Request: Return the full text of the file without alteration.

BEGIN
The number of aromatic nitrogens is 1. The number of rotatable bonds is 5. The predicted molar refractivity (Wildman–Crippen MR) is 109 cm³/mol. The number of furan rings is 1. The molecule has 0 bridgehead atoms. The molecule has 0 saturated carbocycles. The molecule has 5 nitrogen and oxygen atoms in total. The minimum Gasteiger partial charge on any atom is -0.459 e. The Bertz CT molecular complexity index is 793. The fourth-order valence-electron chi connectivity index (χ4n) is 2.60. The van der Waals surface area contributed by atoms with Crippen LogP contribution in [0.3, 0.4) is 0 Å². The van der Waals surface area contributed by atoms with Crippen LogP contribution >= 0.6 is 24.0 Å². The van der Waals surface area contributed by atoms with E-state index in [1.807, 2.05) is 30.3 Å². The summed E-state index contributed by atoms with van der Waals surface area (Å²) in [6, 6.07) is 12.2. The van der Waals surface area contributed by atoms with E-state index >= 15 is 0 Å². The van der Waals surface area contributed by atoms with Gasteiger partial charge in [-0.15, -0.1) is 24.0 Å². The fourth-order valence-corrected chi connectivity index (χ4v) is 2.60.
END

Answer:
The number of aromatic nitrogens is 1. The number of rotatable bonds is 5. The predicted molar refractivity (Wildman–Crippen MR) is 109 cm³/mol. The number of furan rings is 1. The molecule has 0 bridgehead atoms. The molecule has 0 saturated carbocycles. The molecule has 5 nitrogen and oxygen atoms in total. The minimum Gasteiger partial charge on any atom is -0.459 e. The Bertz CT molecular complexity index is 793. The fourth-order valence-electron chi connectivity index (χ4n) is 2.60. The van der Waals surface area contributed by atoms with Crippen LogP contribution in [0.3, 0.4) is 0 Å². The van der Waals surface area contributed by atoms with Crippen LogP contribution >= 0.6 is 24.0 Å². The van der Waals surface area contributed by atoms with E-state index in [1.807, 2.05) is 30.3 Å². The summed E-state index contributed by atoms with van der Waals surface area (Å²) in [6, 6.07) is 12.2. The van der Waals surface area contributed by atoms with E-state index >= 15 is 0 Å². The van der Waals surface area contributed by atoms with Gasteiger partial charge in [-0.15, -0.1) is 24.0 Å². The fourth-order valence-corrected chi connectivity index (χ4v) is 2.60.